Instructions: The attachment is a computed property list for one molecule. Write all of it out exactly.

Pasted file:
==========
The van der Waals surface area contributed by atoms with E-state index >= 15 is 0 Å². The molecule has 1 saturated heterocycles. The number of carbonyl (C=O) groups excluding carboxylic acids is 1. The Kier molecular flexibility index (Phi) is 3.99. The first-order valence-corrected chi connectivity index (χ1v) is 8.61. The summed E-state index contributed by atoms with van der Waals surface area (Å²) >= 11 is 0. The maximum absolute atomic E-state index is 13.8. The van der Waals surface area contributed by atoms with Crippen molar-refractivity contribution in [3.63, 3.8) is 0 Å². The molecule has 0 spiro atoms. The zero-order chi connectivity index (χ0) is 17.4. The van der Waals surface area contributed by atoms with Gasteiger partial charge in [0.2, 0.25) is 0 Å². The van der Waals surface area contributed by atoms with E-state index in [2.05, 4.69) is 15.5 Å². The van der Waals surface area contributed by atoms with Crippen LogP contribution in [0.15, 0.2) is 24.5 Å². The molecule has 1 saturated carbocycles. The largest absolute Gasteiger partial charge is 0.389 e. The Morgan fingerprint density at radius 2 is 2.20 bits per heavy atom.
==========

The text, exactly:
The van der Waals surface area contributed by atoms with E-state index >= 15 is 0 Å². The molecule has 1 saturated heterocycles. The number of carbonyl (C=O) groups excluding carboxylic acids is 1. The Kier molecular flexibility index (Phi) is 3.99. The first-order valence-corrected chi connectivity index (χ1v) is 8.61. The summed E-state index contributed by atoms with van der Waals surface area (Å²) >= 11 is 0. The maximum absolute atomic E-state index is 13.8. The van der Waals surface area contributed by atoms with Crippen molar-refractivity contribution in [3.63, 3.8) is 0 Å². The molecule has 0 spiro atoms. The zero-order chi connectivity index (χ0) is 17.4. The van der Waals surface area contributed by atoms with Gasteiger partial charge in [0.2, 0.25) is 0 Å². The van der Waals surface area contributed by atoms with E-state index in [2.05, 4.69) is 15.5 Å². The van der Waals surface area contributed by atoms with Crippen LogP contribution in [0.15, 0.2) is 24.5 Å². The molecule has 1 saturated carbocycles. The largest absolute Gasteiger partial charge is 0.389 e. The Morgan fingerprint density at radius 2 is 2.20 bits per heavy atom.